The Definitive Flaubert

Gustave Flaubert died on this day in 1880, aged fifty-eight. Although he enjoyed a small circle of friends -- George Sand, Zola, and Maupassant among them -- and Frederick Brown's recent biography Flaubert (2006) finds a convivial streak, most agree that ordinary living was not Flaubert's strength. A lifelong contempt for bourgeois attitudes took full blossom in his last work, the unfinished novel Bouvard et Pécuchet. This he subtitled "An Encyclopedia of Human Stupidity," and there is some evidence that he intended to append to it another social slap, his Dictionary of Accepted Ideas. This is a compendium of contemporary platitudinous beliefs, the sort of tiresome thinking Flaubert was horrified to encounter whenever he did venture out into the world. Some entries from early on:

ARISTOCRACY Despise and envy it.
ARMY The bulwark of society.
ART Leads to the workhouse. What use is it since machines can make things better and quicker?
AUTHORS One should "know a few authors": no need to know their names.
BASES (OF SOCIETY). Id est property, the family, religion, respect for authority. Show anger if these are attacked.
BEDROOM In an old chateau, Henry IV is sure to have slept there.
BEETHOVEN Don't pronounce Beatoven. Be sure to swoon when one of his works is being played.
BIRD Wish you were one, saying with a sigh:"Oh, for a pair of wings!" This shows a poetic soul.
BLONDES Hotter than brunettes. (See BRUNETTES.)
BOOK Always too long, whatever the subject.

Such attitudes, and the infamous Madame Bovary, made Flaubert a target for the cartoonists, and one memorable detail from his funeral gave the anti-Flaubertians new material for their lampoons. Because the grave was dug too small, the coffin got stuck, and the mourners were forced to depart with Flaubert's feet still sticking up in the air. But the Flaubertians also claimed the image as their own, depicting the stuck coffin as Flaubert's refusal to go quietly and conventionally away. (BURIAL: Too often premature. Tell stories of corpses which had eaten an arm off to appease their hunger.)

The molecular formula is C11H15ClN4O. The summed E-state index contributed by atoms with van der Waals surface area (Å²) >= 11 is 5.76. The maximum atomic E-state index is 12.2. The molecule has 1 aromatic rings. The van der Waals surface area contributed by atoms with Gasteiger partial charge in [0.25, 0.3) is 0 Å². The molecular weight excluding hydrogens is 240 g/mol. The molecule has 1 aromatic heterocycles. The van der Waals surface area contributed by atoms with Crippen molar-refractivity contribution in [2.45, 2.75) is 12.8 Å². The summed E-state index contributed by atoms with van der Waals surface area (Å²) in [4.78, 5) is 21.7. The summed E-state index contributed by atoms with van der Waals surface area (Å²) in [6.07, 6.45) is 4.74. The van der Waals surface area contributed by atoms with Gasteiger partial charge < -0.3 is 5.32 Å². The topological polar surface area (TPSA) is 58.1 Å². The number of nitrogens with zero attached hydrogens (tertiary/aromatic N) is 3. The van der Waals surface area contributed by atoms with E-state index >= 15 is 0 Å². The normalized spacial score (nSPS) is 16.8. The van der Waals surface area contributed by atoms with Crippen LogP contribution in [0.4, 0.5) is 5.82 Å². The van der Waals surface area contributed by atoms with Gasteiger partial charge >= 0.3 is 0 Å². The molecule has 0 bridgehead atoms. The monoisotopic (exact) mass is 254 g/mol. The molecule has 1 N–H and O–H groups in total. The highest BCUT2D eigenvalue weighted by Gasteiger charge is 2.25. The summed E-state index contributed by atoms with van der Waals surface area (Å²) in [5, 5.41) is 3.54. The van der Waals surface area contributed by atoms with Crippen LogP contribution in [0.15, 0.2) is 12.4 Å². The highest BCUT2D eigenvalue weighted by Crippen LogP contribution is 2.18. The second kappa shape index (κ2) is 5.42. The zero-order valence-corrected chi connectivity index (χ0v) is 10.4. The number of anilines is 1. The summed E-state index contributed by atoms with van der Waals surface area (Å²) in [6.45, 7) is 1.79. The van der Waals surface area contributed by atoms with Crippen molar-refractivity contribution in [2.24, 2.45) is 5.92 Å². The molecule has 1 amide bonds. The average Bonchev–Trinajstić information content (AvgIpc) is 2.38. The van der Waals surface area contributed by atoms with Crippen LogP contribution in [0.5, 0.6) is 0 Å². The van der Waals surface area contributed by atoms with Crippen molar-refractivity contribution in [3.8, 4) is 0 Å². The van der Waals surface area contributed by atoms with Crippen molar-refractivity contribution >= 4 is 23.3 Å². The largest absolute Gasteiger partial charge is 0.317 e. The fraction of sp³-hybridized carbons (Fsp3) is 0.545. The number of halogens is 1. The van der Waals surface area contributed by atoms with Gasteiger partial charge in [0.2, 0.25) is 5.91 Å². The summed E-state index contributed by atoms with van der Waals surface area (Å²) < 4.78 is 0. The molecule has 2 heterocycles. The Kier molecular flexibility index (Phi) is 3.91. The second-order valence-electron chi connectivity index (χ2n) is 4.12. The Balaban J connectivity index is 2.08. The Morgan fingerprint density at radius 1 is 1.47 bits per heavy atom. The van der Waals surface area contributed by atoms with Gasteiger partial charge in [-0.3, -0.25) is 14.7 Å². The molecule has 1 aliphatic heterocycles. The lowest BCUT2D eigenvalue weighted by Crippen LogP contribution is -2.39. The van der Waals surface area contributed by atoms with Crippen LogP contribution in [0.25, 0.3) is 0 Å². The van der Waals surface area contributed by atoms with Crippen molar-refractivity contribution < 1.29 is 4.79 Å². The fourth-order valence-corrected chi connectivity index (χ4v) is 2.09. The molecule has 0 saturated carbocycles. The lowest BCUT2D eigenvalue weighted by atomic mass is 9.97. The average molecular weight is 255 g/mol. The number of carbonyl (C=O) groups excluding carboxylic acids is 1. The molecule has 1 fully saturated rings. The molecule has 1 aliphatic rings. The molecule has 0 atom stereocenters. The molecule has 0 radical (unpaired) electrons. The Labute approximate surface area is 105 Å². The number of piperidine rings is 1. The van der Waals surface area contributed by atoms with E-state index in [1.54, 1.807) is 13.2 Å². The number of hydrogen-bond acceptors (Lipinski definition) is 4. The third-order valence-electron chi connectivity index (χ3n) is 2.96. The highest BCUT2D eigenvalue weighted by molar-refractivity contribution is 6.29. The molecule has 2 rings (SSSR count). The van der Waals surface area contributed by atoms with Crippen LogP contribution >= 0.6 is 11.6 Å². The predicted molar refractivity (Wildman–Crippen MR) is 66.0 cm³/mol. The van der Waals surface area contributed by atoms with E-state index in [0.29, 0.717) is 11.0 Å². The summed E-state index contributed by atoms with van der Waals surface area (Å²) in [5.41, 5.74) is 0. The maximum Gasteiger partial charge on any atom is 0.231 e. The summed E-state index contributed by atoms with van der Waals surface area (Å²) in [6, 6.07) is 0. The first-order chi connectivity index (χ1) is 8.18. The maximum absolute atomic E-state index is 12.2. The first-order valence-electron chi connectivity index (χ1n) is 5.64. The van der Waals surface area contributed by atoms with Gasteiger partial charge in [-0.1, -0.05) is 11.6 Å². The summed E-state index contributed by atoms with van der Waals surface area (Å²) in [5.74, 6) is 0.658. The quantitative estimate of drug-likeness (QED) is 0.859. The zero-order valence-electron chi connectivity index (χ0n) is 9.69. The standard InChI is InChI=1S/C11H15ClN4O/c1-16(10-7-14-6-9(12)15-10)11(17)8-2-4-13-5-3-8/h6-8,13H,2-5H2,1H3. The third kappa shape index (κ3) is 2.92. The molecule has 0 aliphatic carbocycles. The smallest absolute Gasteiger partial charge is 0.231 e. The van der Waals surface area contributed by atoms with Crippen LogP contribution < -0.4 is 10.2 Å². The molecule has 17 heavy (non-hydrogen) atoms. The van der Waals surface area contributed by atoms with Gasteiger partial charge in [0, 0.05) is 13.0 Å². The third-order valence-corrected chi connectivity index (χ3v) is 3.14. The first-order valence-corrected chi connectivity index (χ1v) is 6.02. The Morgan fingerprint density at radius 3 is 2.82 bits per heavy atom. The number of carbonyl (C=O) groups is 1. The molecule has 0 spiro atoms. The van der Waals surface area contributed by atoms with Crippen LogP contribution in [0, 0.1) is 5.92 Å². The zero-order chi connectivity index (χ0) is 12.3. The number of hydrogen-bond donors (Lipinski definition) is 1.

Daybook is contributed by Steve King, who teaches in the English Department of Memorial University in St. John's, Newfoundland. His literary daybook began as a radio series syndicated nationally in Canada. He can be found online at todayinliterature.com.

Donna Tartt's The Goldfinch is the winner of the 2014 Pulitzer Prize for Fiction. James Parker calls this Dickensian coming-of-age novel "an enveloping…

advertisement
Books, CDs, DVDs to know about now
Poems That Make Grown Men Cry

And women too.  Luminaries from Colin Firth to Nick Cave and Jonathan Franzen chose the poems that bring them to tears, and the result is a stunning collection of poignant verse from writers like Auden, Whitman, Bishop, Larkin, Neruda and many others.  Warning: choking-up hazard.

The King of Pain

Trapped beneath his entertainment system, reality TV mastermind Rick Salter reflects on his life and tries to piece together the events of the previous evening. Seth Kaufman’s romp is an outrageous meditation on pain and entertainment in a deranged world in which the two are often interchangeable.

The Good Inn

Frank Black, frontman for the Pixies, has written a transgressive historical fiction with shades of Thomas Pynchon (focused as it is on the history of explosives and cinematic pornography), all set in a hallucinatory Edwardian Europe.